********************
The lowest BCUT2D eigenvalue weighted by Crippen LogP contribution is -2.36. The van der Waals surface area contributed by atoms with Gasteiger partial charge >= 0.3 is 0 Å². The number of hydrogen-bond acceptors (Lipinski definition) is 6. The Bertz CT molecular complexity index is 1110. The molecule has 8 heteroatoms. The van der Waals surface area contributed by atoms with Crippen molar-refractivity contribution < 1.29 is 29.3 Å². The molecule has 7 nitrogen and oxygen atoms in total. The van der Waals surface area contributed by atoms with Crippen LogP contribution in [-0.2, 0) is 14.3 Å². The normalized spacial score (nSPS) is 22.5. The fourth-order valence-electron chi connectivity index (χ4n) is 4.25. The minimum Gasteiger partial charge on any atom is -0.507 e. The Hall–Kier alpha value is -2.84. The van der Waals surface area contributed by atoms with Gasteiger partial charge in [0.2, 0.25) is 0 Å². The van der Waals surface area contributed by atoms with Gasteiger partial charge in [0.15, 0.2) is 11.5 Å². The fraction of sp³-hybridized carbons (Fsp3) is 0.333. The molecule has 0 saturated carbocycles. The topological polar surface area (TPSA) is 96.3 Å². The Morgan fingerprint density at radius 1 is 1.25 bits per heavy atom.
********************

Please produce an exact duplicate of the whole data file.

The lowest BCUT2D eigenvalue weighted by Crippen LogP contribution is -2.36. The van der Waals surface area contributed by atoms with Gasteiger partial charge >= 0.3 is 0 Å². The number of hydrogen-bond acceptors (Lipinski definition) is 6. The Bertz CT molecular complexity index is 1110. The molecule has 8 heteroatoms. The van der Waals surface area contributed by atoms with Crippen molar-refractivity contribution < 1.29 is 29.3 Å². The molecule has 7 nitrogen and oxygen atoms in total. The van der Waals surface area contributed by atoms with Crippen LogP contribution in [-0.2, 0) is 14.3 Å². The normalized spacial score (nSPS) is 22.5. The fourth-order valence-electron chi connectivity index (χ4n) is 4.25. The minimum Gasteiger partial charge on any atom is -0.507 e. The Hall–Kier alpha value is -2.84. The van der Waals surface area contributed by atoms with Gasteiger partial charge in [0.2, 0.25) is 0 Å². The van der Waals surface area contributed by atoms with Gasteiger partial charge in [0.15, 0.2) is 11.5 Å². The fraction of sp³-hybridized carbons (Fsp3) is 0.333. The molecule has 0 saturated carbocycles. The topological polar surface area (TPSA) is 96.3 Å². The Morgan fingerprint density at radius 1 is 1.25 bits per heavy atom.